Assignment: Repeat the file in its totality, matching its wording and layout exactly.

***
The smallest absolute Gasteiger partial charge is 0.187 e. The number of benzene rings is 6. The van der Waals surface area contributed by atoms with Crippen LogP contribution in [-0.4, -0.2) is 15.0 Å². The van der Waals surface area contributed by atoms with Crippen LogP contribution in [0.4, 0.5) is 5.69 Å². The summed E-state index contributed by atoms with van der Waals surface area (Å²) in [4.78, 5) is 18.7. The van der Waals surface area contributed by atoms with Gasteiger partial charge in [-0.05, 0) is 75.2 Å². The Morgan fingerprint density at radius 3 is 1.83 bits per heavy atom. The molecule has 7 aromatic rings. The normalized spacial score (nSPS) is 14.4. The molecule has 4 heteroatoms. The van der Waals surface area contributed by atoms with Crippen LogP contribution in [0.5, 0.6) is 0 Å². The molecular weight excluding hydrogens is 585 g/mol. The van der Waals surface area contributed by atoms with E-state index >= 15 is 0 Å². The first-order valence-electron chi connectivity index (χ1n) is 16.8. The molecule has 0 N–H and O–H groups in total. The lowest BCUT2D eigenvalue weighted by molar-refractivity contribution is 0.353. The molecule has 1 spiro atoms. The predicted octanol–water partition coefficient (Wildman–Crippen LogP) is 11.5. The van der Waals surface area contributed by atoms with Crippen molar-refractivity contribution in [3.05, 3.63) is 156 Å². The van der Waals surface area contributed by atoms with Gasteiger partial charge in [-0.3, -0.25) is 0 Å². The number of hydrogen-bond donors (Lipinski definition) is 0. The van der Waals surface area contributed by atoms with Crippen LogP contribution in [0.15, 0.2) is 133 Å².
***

The smallest absolute Gasteiger partial charge is 0.187 e. The number of benzene rings is 6. The van der Waals surface area contributed by atoms with Crippen LogP contribution in [-0.4, -0.2) is 15.0 Å². The van der Waals surface area contributed by atoms with Crippen LogP contribution in [0.4, 0.5) is 5.69 Å². The summed E-state index contributed by atoms with van der Waals surface area (Å²) in [4.78, 5) is 18.7. The van der Waals surface area contributed by atoms with Gasteiger partial charge in [-0.05, 0) is 75.2 Å². The Morgan fingerprint density at radius 3 is 1.83 bits per heavy atom. The molecule has 7 aromatic rings. The normalized spacial score (nSPS) is 14.4. The molecule has 4 heteroatoms. The van der Waals surface area contributed by atoms with Crippen LogP contribution in [0.5, 0.6) is 0 Å². The molecular weight excluding hydrogens is 585 g/mol. The van der Waals surface area contributed by atoms with E-state index >= 15 is 0 Å². The first-order valence-electron chi connectivity index (χ1n) is 16.8. The molecule has 0 N–H and O–H groups in total. The lowest BCUT2D eigenvalue weighted by molar-refractivity contribution is 0.353. The molecule has 1 spiro atoms. The predicted octanol–water partition coefficient (Wildman–Crippen LogP) is 11.5. The van der Waals surface area contributed by atoms with Crippen molar-refractivity contribution in [3.05, 3.63) is 156 Å². The van der Waals surface area contributed by atoms with Gasteiger partial charge in [-0.3, -0.25) is 0 Å². The number of hydrogen-bond donors (Lipinski definition) is 0. The van der Waals surface area contributed by atoms with Crippen LogP contribution in [0.15, 0.2) is 133 Å².